Students enrolled in Sociology 152: America as a Global Thing were among the first to learn of Professor Charles Lemert’s terminal leave from the University this summer. In an e-mail from Sociology Department Chair Jonathan Cutler, students were told that Professor Lemert “has terminated his connection with the Sociology Department.” The e-mail also noted that af¬ter a one-year leave from the University, Lemert would “immediately re¬tire.” According to administrators, Professor Lemert was not fired from the University. His decision to retire was reached through a “mutual agreement.”
The e-mail sparked a viral wave of rumors about the cause of Professor Lemert’s unexpected leave, prompting more questions than answers. As the John C. Andrus Professor of Sociology, Lemert had taught Sociology 152 and upper-division courses on social theory throughout his 29-year career at the University.
According to anonymous sources, however, Professor Lemert’s departure was related to comments he made in two faculty meetings during the last academic year, with the latter occurring on April 16. Lemert allegedly used the racial slur “colored people” in front of and directed at fellow faculty members.
In the wake of these events, Professor Cutler filed a complaint with the Faculty Committee on Rights and Responsibilities (FCRR). The FCRR handles cases of discrimi¬natory harassment when it is deter¬mined that the alleged offense might result in a faculty member’s dismissal or sus¬pension without pay. The com¬plaint against Professor Lemert described a perva¬sive pattern of dis-criminatory and non-discriminatory harassment, both of which are violations of the faculty codebook. Once Professor Lemert decided to retire in July, Professor Cutler withdrew the com¬plaint. Professor Lemert admitted no wrongdoing and the FCRR made no recommendations.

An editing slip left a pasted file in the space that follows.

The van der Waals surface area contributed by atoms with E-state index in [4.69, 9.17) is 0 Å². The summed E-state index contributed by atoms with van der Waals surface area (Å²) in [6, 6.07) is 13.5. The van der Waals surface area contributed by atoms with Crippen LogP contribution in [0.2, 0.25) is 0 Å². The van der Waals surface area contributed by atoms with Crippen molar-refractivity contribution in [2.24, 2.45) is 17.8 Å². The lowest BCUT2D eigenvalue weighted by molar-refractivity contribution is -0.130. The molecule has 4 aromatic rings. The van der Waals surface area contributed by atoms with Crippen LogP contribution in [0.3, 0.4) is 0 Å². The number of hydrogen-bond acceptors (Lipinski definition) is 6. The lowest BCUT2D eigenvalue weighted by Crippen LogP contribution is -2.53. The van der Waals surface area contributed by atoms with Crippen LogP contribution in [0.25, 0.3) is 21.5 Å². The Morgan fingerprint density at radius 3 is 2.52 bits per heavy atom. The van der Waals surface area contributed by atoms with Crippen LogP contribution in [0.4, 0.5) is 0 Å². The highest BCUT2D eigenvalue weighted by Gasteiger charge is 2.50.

According to sources, although the racial slur used by Professor Lemert contributed to the series of events that culminated in his retirement, allegedly it was not the first time that he had used such language in a public setting.
“The complaint alleged a ‘persistent pattern’ because it appeared that these were not isolated incidents,” Professor Cutler said. “But I subsequently withdrew those allegations.”
According to the University’s pol¬icy on discrimination and harassment, the University itself prohibits any form of harassment, and harassment of employees that can be construed as discriminatory violates state and fed¬eral law. The University also prohibits non-discriminatory harassment, or harassment not specifically based on a person’s or persons’ membership in a protected category.
To ensure the protection of academic freedom, however, the totality of the circumstances and the context in which the behavior is alleged to have occurred is considered in determining violations to the University’s policy. Sources noted that it is unlikely that the complaint against Lemert would have been taken seriously had it been a one-time remark.